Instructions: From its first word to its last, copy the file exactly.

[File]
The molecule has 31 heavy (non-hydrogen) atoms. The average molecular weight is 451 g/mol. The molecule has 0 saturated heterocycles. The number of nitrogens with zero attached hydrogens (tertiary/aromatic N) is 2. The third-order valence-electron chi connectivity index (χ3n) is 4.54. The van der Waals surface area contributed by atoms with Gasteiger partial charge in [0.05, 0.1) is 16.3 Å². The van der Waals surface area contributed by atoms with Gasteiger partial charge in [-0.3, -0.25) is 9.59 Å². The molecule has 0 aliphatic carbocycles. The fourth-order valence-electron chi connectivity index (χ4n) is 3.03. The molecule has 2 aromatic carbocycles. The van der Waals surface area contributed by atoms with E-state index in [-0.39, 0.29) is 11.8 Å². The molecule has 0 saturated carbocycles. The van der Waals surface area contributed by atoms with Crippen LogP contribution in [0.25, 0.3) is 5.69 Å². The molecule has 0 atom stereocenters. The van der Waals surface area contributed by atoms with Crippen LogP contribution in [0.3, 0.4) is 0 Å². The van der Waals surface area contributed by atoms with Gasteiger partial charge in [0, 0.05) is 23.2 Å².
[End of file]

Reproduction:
The molecule has 31 heavy (non-hydrogen) atoms. The average molecular weight is 451 g/mol. The molecule has 0 saturated heterocycles. The number of nitrogens with zero attached hydrogens (tertiary/aromatic N) is 2. The third-order valence-electron chi connectivity index (χ3n) is 4.54. The van der Waals surface area contributed by atoms with Gasteiger partial charge in [0.05, 0.1) is 16.3 Å². The van der Waals surface area contributed by atoms with Gasteiger partial charge in [-0.3, -0.25) is 9.59 Å². The molecule has 0 aliphatic carbocycles. The fourth-order valence-electron chi connectivity index (χ4n) is 3.03. The molecule has 2 aromatic carbocycles. The van der Waals surface area contributed by atoms with E-state index in [-0.39, 0.29) is 11.8 Å². The molecule has 0 saturated carbocycles. The van der Waals surface area contributed by atoms with Crippen LogP contribution in [0.25, 0.3) is 5.69 Å². The molecule has 0 atom stereocenters. The van der Waals surface area contributed by atoms with Crippen LogP contribution in [0.3, 0.4) is 0 Å². The van der Waals surface area contributed by atoms with Gasteiger partial charge in [0, 0.05) is 23.2 Å².